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"Youth is wasted on the young" GB Shaw
For some time it has seemed daft to me that education is generally the preserve of those with too many other competing distractions to appreciate their good fortune. Namely infants, children, teenagers, adolescents, young adults.
The term "students" can evoke images of freeloading swarms of Celtic Cubs with too much time and not enough sense on their hands. Don't know what to do when you grow up? Screw it, throw darts at course application Forms and spend 3 or 4 years not needing to worry about it. Good times indeed. Things change drastically after a few years in the real world. Education becomes a privilege, not a right. Mature students are the most engaged, curious and appreciative of all. They understand the direct correlation of effort and reward. Especially in this new all-too-real world.
Bad decisions by individuals, the Government and the private sector, farcically unresolved Euro crises, vicious austerity, unemployment at 1980s levels - people have realized they need to reevaluate. And so, as a happy byproduct of unhappy events, many are returning to education, training, upskilling. A new chapter.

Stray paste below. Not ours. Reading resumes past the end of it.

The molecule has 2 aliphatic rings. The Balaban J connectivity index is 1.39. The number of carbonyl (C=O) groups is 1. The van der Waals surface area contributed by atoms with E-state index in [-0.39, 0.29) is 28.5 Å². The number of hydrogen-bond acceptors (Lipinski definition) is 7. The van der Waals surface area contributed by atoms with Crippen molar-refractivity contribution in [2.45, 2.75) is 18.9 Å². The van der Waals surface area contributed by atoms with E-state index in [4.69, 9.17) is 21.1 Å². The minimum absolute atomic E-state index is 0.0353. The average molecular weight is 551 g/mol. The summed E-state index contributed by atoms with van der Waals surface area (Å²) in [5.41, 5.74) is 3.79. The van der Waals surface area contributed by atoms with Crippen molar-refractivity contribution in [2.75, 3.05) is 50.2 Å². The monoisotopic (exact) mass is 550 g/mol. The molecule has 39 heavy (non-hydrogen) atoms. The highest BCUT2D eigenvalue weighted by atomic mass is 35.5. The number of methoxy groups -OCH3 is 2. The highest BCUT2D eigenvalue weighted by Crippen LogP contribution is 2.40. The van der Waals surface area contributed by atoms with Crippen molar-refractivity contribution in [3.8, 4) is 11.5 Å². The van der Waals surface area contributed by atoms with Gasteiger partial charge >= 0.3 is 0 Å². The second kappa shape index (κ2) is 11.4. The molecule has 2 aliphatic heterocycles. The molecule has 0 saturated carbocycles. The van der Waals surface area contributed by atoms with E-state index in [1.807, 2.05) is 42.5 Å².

There are many options - some practical, some theoretical, some certs, some diplomas, some degrees, some full-time, some part-time. All courses are not made equal, and one-size-does-not-fit-all. But events such as the Springboard Roadshow that took place yesterday at The Convention Centre Dublin allow prospective students to take stock of their options and choose a course that allows them to maximize their potential.
And we as educators and trainers must be very focused on the needs of all students, younger or less young, if we are to help people help themselves (and ultimately our country and future generations) - as one of the organizers of Springboard said: “There is one question that people want to know – am I going to get a job out of this?".
Interesting question indeed - and it is one that we have been asking for a while now. While is it easy to announce 6,000 Free Training Places (which is, of course, good news, as long as you are a Minister of Education), the real question that should be asked is "How many people have been (re)employed as a result of this training". Interestingly, the government cannot give this information. But, hey, 6,000 new training places is a good soundbite!
And maybe in time, the biggest win of all would be a change in government policy that staggers mandatory education (in return for tax-breaks) throughout a person's lifespan - not just until the age of sixteen. Old dogs do learn new tricks.